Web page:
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9,3 på Richterskalan by Andreas Norman

It has been ten years since the fatal tsunami struck the cost of Thailand. In ”9,3 på Richterskalan”, Andreas Norman reveals great flaws in utrikesdepartementets, the Ministry of foreign affairs, help efforts. The tone is critical. Norman was a young official in the Ministry's diplomat program 2004, and got his first mission in relation to the catastrophe, without experience and preparation. The officials' telephone numbers were inaccessible during Christmas and Norman was contacted since his name was on a list of people that had been on a previous school class journey.

During his time in Krabi he tries to understand the impossible. Small belongings as bracelets and bus tickets remind him of the fact that these people have recently been alive. The prose is beautiful and colorful, the content dark and horrible. The text transforms into something similar to a movie and one of the most affecting scenes is that when a man comes up and want help with transporting two plastic bags home to Sweden. In the bags are his dead, infant children.

Andreas Norman was in Krabi for a week. He describes a world where people break down from despair and sorrow, and how inadequate he feels. Officials within the Ministry, Räddningsverket and Rädda barnen tried to remain professional and objective. That was easier said then done. Some of them broke and was sent home.

Norman witnessed a Ministry that was waiting, not reacting, in the beginning of the crisis. They opposed proposals about help efforts. The management is mapped out and the result isn't pretty. It's an uncomfortable and unforgettable read. UD is described as a Ministry with a byreaucracy and hierarchy that complicated, delayed and almost prevented its purpose. No one was prepared for the catastrophe, but according to Norman, the Ministry was nearly paralyzed, almost incapable of acting. Lower officials reacted, but the Office culture, with its ideal of self control, prevented early moves.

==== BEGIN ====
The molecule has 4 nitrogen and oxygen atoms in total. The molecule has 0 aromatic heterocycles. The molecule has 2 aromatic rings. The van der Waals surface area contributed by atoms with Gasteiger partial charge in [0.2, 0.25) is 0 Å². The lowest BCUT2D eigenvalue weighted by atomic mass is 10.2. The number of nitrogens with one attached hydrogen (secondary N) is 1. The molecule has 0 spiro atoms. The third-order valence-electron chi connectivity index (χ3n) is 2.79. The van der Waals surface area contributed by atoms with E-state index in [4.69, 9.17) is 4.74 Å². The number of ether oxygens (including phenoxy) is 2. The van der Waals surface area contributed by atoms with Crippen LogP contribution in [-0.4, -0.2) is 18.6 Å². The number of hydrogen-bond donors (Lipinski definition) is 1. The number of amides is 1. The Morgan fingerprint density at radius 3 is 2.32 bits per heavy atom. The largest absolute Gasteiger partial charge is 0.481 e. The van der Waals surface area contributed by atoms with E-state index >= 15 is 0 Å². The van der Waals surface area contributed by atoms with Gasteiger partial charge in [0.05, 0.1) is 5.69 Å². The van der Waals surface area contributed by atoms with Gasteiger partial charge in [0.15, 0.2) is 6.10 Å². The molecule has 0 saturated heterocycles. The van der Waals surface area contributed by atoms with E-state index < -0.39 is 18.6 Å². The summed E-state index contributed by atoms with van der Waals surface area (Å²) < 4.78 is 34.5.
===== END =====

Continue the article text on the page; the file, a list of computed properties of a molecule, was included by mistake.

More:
One has to remember that this is one man's story. One man that was situated in the middle of the catastrophe. On the other hand, this is an important testimony - for the same reason. It is an account of someone that was in the actual place, and was a part of the practical work. This story isn't polished as the Ministry's formal statements, this is the catastrophe, experienced by a help worker.

When Norman went home after a week he wasn't sure about how to return to his normal life. He had changed. It was a strange feeling to disappear into his every day life again. He had got a glimpse of the life of unfortunate people. For them the loss is constantly present, regardless of what day of the year it is. This book isn't letting go of the reader when finished. It stays with you and reminds you of the people that died that day and their relatives.

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